Around 30 members attended the dinner meeting on Tuesday, May 16th, at the Belmont Hotel.

The guest speaker was Luke Sherwell, Active Transport Officer with City of Greater Geelong.  Luke talked about the types of issues that are faced in providing safe cycling infrastructure, and showed examples of international and local solutions.  He also fielded questions about issues faced by our members.

Dave has cycled the Bellarine Rail Trail that day, and brought along a large number of photos of problems with the unsealed section from Drysdale to Queenscliff.

Other issues included the poor shoulders on Bacchus Marsh Road, the unsealed section of the Barwon River circuit at Fyansford, closure of southern end of the Ted Wilson Trail and dangerous railings at head height on the new bridges over Waurn Ponds Creek.

Vicki Perrett talked about the pilot program of Cycling Without Age which will be starting soon.  Cycling Without Age involves the provision of electric rickshaws to be based in aged care facilities.  Volunteer cyclists take residents on bike rides – to shops, sight-seeing, for appointments etc.  The program began in Denmark and is now all over the world, including in two places in Melbourne.  Multi-Cultural Aged Care in North Geelong are purchasing one bicycle, and there are plans to fund raise for a second.

It is hoped that a number of Cycling Geelong members will be among the volunteer bike pilots for this program.

Thanks to guest speaker Luke Sherwell, and to Stephanie and Geoff our social secretaries for organising this most successful evening.

What’s in store for cycling in Geelong? Come to the Cycling Geelong Dinner Meeting

Tuesday, May 16th, Belmont Hotel.  Dinner from 6pm.  The meeting will start around 7.30pm.  Bookings with Stephanie please (or phone Geoff 0423850465).

The speaker for this meeting is Luke Sherwell, Sustainable Transport Officer with the City of Greater Geelong.

This meeting is important.

  • Find out the City’s priorities for cycling infrastructure – like the Principal Bicycle Network;
  • Show you care about what is happening to make cycling safer and more enjoyable;
  • Being along your questions.  It’s YOU as  cyclist, who sees the issues where you ride;
  • Bring along your ideas and vision for Geelong – Cycling City.

 

Your riding can improve our cycling infrastructure

Did you know that, just by the act of riding, you can help show our council, and others who provide infrastructure, where cycling facilities are needed?

The blue areas show ‘hot’ spots for cycling (Strava heat map 2015)

Most people have a smart phone these days.  More and more cyclists are relying on their phones for much more than just making phone calls.  As a cyclist, your phone can record how far you ride, and keep an annual log of your distance!  It can also tell you other things like where you have ridden and how fast, and lots of other data that, up until now, needed a bike computer or sophisticated GPS tracker like Garmin.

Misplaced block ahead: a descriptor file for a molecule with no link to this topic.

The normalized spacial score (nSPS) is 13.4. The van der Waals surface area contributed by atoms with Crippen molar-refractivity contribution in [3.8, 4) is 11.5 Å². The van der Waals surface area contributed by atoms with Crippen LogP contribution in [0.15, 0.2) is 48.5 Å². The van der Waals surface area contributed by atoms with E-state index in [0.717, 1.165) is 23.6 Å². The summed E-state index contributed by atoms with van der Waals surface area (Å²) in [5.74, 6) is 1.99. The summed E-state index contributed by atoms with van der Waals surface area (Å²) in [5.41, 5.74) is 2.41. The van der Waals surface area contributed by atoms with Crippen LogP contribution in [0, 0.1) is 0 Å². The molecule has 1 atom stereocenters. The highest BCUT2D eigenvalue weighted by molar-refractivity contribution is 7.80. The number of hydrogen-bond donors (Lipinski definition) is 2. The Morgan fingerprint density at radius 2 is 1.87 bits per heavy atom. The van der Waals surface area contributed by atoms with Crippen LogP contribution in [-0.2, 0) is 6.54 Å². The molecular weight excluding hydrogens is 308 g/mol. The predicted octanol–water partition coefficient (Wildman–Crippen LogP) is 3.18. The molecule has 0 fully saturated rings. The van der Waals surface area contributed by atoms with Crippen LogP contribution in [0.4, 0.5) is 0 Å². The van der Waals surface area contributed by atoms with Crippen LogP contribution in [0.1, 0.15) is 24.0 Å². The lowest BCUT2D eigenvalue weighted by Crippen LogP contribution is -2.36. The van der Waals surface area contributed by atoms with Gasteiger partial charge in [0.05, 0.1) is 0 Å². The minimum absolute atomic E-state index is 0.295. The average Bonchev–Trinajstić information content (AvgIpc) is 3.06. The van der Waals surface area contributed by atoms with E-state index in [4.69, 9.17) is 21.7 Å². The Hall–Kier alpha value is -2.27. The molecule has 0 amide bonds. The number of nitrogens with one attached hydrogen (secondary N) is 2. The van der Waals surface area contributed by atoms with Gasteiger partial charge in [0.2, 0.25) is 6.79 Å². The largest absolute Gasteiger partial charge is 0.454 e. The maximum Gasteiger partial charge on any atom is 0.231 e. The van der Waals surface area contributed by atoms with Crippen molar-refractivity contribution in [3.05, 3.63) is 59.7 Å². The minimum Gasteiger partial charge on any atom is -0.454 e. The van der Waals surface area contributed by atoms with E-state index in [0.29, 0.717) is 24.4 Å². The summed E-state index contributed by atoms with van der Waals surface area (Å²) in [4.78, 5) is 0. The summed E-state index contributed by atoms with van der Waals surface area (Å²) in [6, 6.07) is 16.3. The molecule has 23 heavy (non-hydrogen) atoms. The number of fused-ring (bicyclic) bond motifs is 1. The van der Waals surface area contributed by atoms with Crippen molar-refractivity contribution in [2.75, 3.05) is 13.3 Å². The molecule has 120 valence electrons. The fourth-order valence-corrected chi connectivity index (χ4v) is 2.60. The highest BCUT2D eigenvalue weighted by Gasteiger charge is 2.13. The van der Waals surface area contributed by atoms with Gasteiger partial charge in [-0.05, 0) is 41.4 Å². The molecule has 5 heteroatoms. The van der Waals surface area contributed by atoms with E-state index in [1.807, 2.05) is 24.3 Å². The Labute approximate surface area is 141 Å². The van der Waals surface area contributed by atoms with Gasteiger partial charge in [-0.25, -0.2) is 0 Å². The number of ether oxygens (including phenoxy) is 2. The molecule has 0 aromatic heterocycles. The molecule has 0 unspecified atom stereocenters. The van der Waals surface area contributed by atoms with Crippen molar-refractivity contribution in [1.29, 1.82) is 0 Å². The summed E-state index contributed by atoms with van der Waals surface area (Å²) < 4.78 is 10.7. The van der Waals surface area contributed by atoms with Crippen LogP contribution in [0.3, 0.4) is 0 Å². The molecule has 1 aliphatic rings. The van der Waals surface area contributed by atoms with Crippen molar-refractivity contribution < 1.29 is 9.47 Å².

To change your phone to a bicycle computer, you need an app.  The most commonly used one for cyclists is Strava.  Because of this, our governments and councils now use the raw data from Strava inform themselves about where cyclists are riding.

When you have Strava on your phone, all you need to do is turn on recording at the start of your ride, and turn it off at the end (it auto-pauses if there are pauses in your ride).  As well as informing you, the data becomes part of the whole picture.

This data only shows people riding with Strava.  If you don’t your cycling movements are only recorded if, for example, you are visually counted on Super Tuesday.

Strava map of cycling in Geelong. High Street-Moorabool Street corridor is red (highest density of cyclists). Note also, the large numbers of cyclists using Portarlington Road and Bellarine Highway to ride to Geelong from the Bellarine Peninsula.

(Click on the above map to see a comparative map of data from 2014 and 2015.  Try zooming in to the area where you ride to see where people are cycling.)

Already quite a few Cycling Geelong members use Strava to log their cycling.  It’s easy.  The ap is free (though you could, if you wished pay for a ‘premium’ service).  It’s important that we show our councils that we are cycling, and let them know where we’d like the infrastructure to be improved. For example, if you look at the Geelong map, a large number of cyclists use Moorabool Street to travel north-south.  A fair number also use High Street Belmont, despite it’s lack of safe cycling infrastructure.  It’s clear that this is a route where safe cycling infrastructure needs to be fast-tracked.  The City of Greater Geelong is progressively adding bike lanes as Moorabool Street is resurfaced, with a long term plan for a dedicated off-road cycle path, but currently the proposed routes for south of the river are sketchy and convoluted.

What the current data lacks is the riding of casual cyclists and those who use their bikes for day-to-day movement around their local area.  This data would be hugely valuable in getting infrastructure in place.  If you’d like to help, give Strava a try.

*Reading Strava heat maps.

The aqua, blue and red lines show cyclist numbers – the red is most usage.  The thicker the line, the more cyclists.

The latest news about Geelong’s cycling infrastructure

Have your say about what needs to happen next

Cycling Geelong Club Dinner – Tuesday, May 16th, Belmont Hotel (dinner from 6pm)

The guest speaker at this dinner is Luke Sherwell, Active Transport Officer for City of Greater Geelong.  Come along to hear what CoGG is doing for cyclists.  Bring your questions, and comments about how cycling infrastructure can be improved where you ride.

If you’re attending the dinner, please let Stephanie know.